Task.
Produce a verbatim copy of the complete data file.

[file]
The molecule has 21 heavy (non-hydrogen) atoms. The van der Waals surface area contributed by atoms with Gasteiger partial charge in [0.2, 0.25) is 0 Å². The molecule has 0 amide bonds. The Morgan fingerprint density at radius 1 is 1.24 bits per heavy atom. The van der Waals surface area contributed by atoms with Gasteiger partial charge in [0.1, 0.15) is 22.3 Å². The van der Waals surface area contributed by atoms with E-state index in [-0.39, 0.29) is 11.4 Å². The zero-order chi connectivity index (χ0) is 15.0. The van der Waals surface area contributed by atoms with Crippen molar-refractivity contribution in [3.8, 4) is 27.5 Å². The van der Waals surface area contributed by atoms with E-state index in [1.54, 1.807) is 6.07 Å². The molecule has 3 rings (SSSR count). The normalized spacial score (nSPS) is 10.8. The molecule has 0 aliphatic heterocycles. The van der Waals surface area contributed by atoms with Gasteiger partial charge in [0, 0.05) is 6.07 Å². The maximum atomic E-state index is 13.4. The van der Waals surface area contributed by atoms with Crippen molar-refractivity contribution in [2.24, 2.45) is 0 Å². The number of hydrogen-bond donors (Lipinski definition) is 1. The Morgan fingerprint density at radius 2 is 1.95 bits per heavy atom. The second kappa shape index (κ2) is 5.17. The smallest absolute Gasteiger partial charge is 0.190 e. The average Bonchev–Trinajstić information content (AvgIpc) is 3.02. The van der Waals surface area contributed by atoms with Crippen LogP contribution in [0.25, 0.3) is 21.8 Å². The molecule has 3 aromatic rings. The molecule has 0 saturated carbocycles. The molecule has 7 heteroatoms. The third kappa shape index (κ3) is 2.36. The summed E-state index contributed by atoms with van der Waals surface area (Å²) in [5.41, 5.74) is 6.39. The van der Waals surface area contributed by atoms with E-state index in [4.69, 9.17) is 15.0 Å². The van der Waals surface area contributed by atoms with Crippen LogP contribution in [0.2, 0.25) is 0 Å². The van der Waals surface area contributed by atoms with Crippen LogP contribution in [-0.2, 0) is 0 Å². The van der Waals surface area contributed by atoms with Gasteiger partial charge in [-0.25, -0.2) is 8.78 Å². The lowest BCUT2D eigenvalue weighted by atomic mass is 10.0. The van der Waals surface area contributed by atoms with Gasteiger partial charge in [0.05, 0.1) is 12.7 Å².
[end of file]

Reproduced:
The molecule has 21 heavy (non-hydrogen) atoms. The van der Waals surface area contributed by atoms with Gasteiger partial charge in [0.2, 0.25) is 0 Å². The molecule has 0 amide bonds. The Morgan fingerprint density at radius 1 is 1.24 bits per heavy atom. The van der Waals surface area contributed by atoms with Gasteiger partial charge in [0.1, 0.15) is 22.3 Å². The van der Waals surface area contributed by atoms with E-state index in [-0.39, 0.29) is 11.4 Å². The zero-order chi connectivity index (χ0) is 15.0. The van der Waals surface area contributed by atoms with Crippen molar-refractivity contribution in [3.8, 4) is 27.5 Å². The van der Waals surface area contributed by atoms with E-state index in [1.54, 1.807) is 6.07 Å². The molecule has 3 rings (SSSR count). The normalized spacial score (nSPS) is 10.8. The molecule has 0 aliphatic heterocycles. The van der Waals surface area contributed by atoms with Gasteiger partial charge in [0, 0.05) is 6.07 Å². The maximum atomic E-state index is 13.4. The van der Waals surface area contributed by atoms with Crippen molar-refractivity contribution in [2.24, 2.45) is 0 Å². The number of hydrogen-bond donors (Lipinski definition) is 1. The Morgan fingerprint density at radius 2 is 1.95 bits per heavy atom. The second kappa shape index (κ2) is 5.17. The smallest absolute Gasteiger partial charge is 0.190 e. The average Bonchev–Trinajstić information content (AvgIpc) is 3.02. The van der Waals surface area contributed by atoms with Crippen LogP contribution in [0.25, 0.3) is 21.8 Å². The molecule has 3 aromatic rings. The molecule has 0 saturated carbocycles. The molecule has 7 heteroatoms. The third kappa shape index (κ3) is 2.36. The summed E-state index contributed by atoms with van der Waals surface area (Å²) in [5.41, 5.74) is 6.39. The van der Waals surface area contributed by atoms with E-state index in [4.69, 9.17) is 15.0 Å². The van der Waals surface area contributed by atoms with Crippen LogP contribution in [0.2, 0.25) is 0 Å². The van der Waals surface area contributed by atoms with Crippen LogP contribution in [-0.2, 0) is 0 Å². The van der Waals surface area contributed by atoms with Gasteiger partial charge in [-0.25, -0.2) is 8.78 Å². The lowest BCUT2D eigenvalue weighted by atomic mass is 10.0. The van der Waals surface area contributed by atoms with Gasteiger partial charge in [0.05, 0.1) is 12.7 Å².